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CRIME

Police suspect they were targeted in Uppsala hand grenade revenge attack

One person has been arrested following a small explosion close to a police station in Uppsala, a Swedish city north of Stockholm, on Monday evening.

Police suspect they were targeted in Uppsala hand grenade revenge attack
Police investigate the area. Photo: Fredrik Sandberg/TT

Unnamed police sources told the TT newswire that the blast was caused by a hand grenade that went off in a car park around 50 metres from the station but on the other side of the railway running through the town. The sources said that police officers had been nearby at the time.

Police spokespeople did not immediately confirm, but after bomb technicians had concluded their investigation they issued an update saying there was “a lot that suggests a hand grenade detonated”.

TT reported that the item was thrown at police officers at the scene, but bounced off a pole or wire above the railway and therefore did not land closer to the officers.

The suspect, a 20-year-old man, was arrested after bomb technicians worked at the scene through the night while police were in a 'state of readiness'. According to Sannervik, the state of readiness means that police have created a special organization for investigative and security measures related to the incident.

“It's partly due to the magnitude, partly because we need to bring in staff from other regions and units,” she explained.

“There were lots of people around, both residents and police officers; it was pure chance that no one was injured,” Carin Götblad, the local head of police, told media at a press conference on Tuesday, which addressed police work to tackle organized crime.

“There's a lot that suggests yesterday evening's explosion was directed at police,” she added.

Police said they believe it was a revenge attack following a police operation in the Gottsunda/Valsätra area of Uppsala in recent days. However, they said they are investigating a number of theories.

The blast took place at around 11pm on Monday, causing damage to eight cars. However, none of the damaged cars were police vehicles.

No one was injured, but police are treating the incident as devastation endangering the public and attempted murder.

In October, the Swedish government promised to increase protection for police following a series of apparently targeted attacks.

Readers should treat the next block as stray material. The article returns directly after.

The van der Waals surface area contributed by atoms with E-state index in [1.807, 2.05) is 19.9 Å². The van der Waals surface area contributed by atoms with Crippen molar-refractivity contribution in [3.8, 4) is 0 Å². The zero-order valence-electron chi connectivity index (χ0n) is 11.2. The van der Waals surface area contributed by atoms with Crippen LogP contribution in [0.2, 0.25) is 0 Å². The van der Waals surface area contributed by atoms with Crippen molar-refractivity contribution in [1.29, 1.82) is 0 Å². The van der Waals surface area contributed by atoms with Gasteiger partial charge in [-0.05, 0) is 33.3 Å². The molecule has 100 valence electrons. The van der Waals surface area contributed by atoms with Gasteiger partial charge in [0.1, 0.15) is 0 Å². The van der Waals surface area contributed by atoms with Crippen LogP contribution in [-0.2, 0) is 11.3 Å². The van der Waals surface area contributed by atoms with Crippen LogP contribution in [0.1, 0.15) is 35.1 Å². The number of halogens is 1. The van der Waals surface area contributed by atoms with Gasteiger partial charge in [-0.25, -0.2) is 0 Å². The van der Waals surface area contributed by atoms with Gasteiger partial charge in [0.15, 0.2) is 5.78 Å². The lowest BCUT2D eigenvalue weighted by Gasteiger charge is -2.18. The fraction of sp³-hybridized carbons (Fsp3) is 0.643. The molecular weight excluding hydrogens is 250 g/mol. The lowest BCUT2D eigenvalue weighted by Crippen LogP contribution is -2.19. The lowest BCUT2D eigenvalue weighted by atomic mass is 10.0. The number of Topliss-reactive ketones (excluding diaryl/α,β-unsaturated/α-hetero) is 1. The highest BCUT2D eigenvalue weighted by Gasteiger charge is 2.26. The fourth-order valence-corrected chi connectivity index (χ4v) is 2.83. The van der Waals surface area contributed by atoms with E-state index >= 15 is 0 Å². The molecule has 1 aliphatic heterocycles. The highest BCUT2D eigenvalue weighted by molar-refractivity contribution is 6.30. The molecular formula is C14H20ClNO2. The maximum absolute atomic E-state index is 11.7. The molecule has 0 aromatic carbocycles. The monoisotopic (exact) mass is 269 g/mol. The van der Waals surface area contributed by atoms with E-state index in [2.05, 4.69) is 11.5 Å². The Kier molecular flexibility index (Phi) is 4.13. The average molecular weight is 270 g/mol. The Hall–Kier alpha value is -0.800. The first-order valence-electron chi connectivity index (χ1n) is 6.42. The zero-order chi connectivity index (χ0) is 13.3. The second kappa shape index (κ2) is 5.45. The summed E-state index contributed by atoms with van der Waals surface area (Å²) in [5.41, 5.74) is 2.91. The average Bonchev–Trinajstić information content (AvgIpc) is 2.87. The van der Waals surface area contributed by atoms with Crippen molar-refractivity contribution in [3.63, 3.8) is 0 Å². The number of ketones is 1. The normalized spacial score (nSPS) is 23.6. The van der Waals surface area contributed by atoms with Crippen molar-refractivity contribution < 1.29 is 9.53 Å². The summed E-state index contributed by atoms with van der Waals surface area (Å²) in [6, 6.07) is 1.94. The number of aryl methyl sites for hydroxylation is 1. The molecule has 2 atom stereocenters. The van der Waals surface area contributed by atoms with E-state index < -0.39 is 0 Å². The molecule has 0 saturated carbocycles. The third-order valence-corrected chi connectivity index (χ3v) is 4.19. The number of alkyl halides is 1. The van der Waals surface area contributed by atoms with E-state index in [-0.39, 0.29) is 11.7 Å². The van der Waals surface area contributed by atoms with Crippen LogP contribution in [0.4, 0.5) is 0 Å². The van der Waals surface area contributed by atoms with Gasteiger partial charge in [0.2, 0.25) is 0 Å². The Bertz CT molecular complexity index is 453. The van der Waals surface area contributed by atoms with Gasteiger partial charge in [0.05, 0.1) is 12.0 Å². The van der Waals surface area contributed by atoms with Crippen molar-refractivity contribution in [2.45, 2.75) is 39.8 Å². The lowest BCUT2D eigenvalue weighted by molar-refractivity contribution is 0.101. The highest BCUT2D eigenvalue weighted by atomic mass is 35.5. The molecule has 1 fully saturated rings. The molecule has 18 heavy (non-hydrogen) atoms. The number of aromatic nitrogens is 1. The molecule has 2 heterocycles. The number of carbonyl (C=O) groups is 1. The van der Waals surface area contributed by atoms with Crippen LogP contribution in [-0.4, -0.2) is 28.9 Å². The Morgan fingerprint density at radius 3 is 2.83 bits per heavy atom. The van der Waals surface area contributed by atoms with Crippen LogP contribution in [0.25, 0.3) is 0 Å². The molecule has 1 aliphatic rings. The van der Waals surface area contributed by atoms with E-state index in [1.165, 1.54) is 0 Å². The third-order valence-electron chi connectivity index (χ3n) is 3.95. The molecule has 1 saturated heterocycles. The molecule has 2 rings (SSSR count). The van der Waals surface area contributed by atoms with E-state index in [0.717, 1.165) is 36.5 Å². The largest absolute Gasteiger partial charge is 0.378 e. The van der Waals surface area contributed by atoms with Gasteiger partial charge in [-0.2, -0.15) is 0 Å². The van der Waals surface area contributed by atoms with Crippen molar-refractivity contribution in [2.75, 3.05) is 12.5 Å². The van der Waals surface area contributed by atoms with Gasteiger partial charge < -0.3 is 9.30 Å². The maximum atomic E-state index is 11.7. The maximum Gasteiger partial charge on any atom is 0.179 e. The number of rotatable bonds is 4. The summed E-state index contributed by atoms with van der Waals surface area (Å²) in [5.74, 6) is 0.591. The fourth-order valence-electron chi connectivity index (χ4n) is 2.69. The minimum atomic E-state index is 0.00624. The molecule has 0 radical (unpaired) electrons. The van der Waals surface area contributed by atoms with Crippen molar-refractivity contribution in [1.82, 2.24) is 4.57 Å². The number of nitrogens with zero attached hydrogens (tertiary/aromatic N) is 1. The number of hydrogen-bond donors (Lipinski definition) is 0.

The announcement came days after man was arrested for attempted murder in Västerås after firing at least 12 shots at a police officer's home, and on the same night a police station in Växjö, southern Sweden was attacked with fireworks and cobblestones.

Several of the violent attacks are thought to be linked to local gangs.

READ ALSO: Police station damaged by blast in southern Sweden

POLITICS

Sweden extradites suspected PKK terror group member to Turkey

Sweden has extradited a convicted member of the outlawed Kurdistan Workers' Party (PKK) to Turkey as Ankara presses Stockholm for further steps in return for its membership in NATO, state media reported on Saturday.

Sweden extradites suspected PKK terror group member to Turkey

Mahmut Tat, who was sentenced to six years and 10 months in jail for PKK membership in Turkey, fled to Sweden in 2015 but his asylum request was rejected.

Tat arrived in Istanbul on Friday night having been detained by Swedish police, the Anadolu news agency reported.

He was taken by Turkish police soon after arriving at Istanbul airport and referred to court on Saturday, the private NTV broadcaster reported.

Turkey has accused Finland and Sweden in particular of providing a safe haven for outlawed Kurdish groups it deems “terrorists”, and held back on ratifying their NATO bids despite an agreement in Madrid in June.

NATO ambitions

Finland and Sweden dropped decades of military non-alignment and sought to join NATO in May, after Russia invaded Ukraine.

The decision requires a consensus within the US-led defence alliance, but only Turkey and Hungary are yet to ratify their membership.

Foreign Minister Mevlut Cavusoglu held trilateral talks with his Swedish and Finnish counterparts on the margins of a NATO meeting in Bucharest this week.

“The statements (coming out of Sweden) are good, the determination is good but we need to see concrete steps,” Cavusoglu said.

Ankara has said it expects Stockholm to take action on issues including the extradition of criminals and freezing of terror assets.

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